The Federation of Environmental Organisations (Opok) said on Wednesday that a flamingo (Phoenicopterus roseus) was found dead on Monday night, within the protected area of ​​the Natura 2000 Network Special Conservation Zone (EZD) and Special Protection Zone (SPA) at Paralimni.

According to the first indications and X-rays carried out by a private veterinarian, the death of the flamingo seemed to be due to the consumption of a large amount of lead from shrapnel, which were found in the stomach and probably led to its poisoning.

At the same time, lead fragments were found on the body of the dead bird caused by a gunshot but which did not injure any vital organs. The dead flamingo was handed over to the hunting and fauna service on Tuesday, which is expected to carry out official analyses to determine the cause of death.

Opok said the incident emphasis “the urgent need for immediate termination of hunting, shooting operation, as well as the use and disposal of lead from shrapnel in and near the only natural wetland in the district of Famagusta”.

It said that based on the management plan for the Paralimni lake in 2016, some 71 per cent of the is a no-hunting area.

In this part of the lake, hunting is prohibited all year round, while in certain areas of the basin, hunting is allowed, only during the months of November – December, Opok said.

Within the area there are areas where hunting is allowed and this activity “seems to have direct and indirect negative effects on the area, the habitats and the species it hosts. In particular, the exercise of hunting activity and the human presence causes disturbance to the species, which find shelter in the SPA area”.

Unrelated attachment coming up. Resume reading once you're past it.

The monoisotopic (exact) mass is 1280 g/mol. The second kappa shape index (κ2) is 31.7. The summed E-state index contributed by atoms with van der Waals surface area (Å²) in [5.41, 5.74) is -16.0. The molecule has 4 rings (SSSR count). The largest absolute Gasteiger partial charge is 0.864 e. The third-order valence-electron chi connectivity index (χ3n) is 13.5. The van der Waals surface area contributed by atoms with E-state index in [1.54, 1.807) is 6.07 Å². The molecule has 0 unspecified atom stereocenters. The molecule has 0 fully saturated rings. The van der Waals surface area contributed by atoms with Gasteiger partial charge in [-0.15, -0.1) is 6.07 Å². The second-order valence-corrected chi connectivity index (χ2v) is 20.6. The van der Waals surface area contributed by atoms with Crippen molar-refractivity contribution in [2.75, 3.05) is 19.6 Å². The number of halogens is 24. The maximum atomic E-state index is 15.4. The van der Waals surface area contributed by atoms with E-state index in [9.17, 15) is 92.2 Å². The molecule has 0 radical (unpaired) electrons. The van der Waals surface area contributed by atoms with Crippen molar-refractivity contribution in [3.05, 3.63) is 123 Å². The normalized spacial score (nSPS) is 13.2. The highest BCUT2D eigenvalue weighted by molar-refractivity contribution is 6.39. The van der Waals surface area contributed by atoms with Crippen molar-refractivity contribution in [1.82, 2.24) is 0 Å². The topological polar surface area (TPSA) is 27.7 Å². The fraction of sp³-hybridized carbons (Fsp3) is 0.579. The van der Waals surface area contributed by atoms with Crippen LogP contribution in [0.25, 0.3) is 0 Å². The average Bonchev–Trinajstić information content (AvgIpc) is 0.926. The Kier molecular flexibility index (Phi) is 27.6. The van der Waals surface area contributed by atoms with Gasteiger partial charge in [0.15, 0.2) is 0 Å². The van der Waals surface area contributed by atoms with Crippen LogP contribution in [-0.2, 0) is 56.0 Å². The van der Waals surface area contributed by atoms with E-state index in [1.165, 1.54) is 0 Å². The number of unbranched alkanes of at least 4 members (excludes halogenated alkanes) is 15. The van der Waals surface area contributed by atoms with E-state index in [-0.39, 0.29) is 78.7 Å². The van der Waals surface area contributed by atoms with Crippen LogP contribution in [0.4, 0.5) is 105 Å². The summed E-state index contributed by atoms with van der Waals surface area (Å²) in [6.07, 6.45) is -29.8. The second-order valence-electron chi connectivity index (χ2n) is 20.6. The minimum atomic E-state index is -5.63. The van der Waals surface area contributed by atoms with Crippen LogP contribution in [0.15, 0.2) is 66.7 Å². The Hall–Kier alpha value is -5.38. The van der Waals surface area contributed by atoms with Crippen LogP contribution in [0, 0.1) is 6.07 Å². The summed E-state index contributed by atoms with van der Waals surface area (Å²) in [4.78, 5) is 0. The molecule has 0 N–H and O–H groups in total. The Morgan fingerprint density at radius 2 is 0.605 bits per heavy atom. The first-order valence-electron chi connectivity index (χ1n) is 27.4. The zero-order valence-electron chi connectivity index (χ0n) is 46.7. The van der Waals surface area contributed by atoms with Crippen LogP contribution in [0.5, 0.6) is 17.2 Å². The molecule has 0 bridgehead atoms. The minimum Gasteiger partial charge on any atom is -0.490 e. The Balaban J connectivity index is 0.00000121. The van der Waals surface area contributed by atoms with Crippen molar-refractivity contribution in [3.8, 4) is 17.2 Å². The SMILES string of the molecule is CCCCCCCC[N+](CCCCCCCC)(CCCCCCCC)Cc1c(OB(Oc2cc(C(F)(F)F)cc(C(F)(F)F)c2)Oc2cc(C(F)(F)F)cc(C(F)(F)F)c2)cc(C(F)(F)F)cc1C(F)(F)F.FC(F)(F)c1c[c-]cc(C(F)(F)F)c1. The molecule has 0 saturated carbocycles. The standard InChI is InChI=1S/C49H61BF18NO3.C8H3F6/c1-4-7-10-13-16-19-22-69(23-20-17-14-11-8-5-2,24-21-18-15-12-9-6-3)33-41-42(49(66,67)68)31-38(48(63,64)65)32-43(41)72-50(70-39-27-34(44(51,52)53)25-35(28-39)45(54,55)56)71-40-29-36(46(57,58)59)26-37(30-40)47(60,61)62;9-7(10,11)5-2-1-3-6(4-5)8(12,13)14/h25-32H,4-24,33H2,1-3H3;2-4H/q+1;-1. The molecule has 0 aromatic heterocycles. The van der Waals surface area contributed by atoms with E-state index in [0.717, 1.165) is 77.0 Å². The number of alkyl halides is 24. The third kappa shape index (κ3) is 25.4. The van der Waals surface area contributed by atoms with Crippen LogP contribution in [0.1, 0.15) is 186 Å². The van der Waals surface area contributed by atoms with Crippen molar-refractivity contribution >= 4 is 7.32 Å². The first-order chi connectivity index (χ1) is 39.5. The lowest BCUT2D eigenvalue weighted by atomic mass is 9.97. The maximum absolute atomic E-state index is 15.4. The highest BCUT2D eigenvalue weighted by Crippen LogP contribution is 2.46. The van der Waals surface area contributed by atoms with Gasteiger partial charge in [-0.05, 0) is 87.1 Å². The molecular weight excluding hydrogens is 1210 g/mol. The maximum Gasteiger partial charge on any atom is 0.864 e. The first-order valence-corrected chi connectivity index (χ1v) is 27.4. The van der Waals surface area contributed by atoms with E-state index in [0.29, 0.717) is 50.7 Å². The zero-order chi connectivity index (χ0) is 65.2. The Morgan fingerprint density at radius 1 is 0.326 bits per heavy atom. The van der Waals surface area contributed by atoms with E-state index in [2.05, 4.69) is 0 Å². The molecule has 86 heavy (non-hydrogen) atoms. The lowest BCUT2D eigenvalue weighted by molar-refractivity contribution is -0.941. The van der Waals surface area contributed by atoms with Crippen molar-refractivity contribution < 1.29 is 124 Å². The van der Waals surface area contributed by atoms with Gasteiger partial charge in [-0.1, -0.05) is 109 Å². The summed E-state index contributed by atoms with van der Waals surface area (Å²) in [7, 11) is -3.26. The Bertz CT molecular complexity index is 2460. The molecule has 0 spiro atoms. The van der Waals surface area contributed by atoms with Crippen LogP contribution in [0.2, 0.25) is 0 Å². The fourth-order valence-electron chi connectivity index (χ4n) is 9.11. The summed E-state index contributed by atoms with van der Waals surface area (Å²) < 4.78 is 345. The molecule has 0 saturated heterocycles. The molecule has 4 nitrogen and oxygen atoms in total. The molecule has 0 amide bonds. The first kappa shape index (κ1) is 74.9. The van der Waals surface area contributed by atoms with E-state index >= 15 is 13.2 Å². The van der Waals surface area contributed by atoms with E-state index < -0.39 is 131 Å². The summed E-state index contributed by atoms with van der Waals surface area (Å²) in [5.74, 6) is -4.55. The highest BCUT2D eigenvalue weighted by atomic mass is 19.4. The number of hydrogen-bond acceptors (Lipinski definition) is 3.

At the same time, this activity allows the entry of hunters with their vehicles into the lake basin, “something that has as a result the degradation of the habitats and the disturbance of the species “.


The shooting range, Opok added, is located on the southern borders of the lake, with the result that the bullets end up in the special protection zone.

“To prevent the spread of the bullets, embankments have been created within the firing range, but it seems that this measure is not fully effective,” Opok said.

“The operation of a shooting range at the southwestern end of the lake is on the one hand a source of nuisance for the species of the area and on the other hand a source of pollution, due to the lead pellets that end up in the lake basin,” it added.

It proposes that as a first step the range be covered with a special film, which will hold the lead bullets, in order to avoid further soil pollution, and after that, it be moved to another area.

Citing EU regulations, and local laws, Opok called for the immediate cessation of hunting, shooting range operations, as well as the use and disposal of lead from shrapnel in and near Lake Paralimni.

“Hunting and use of cartridges with lead pellets within a radius of 300 metres from the boundaries of wetlands and dams is prohibited,” Opok said .

The organisations said that Cyprus was already facing a valid infringement procedure, in the framework of which the European Commission sent a warning letter to the Cypriot authorities in June last year due to the non-issuance of the necessary ordinances for the protection and management of its Natura areas.

The Court of Justice of the European Union has also ruled against Cyprus for not including Lake Paralimni in the Natura 2000 Network within the prescribed time limit and inadequate regime species Natrix natrix cypriaca (Cypriot water snake).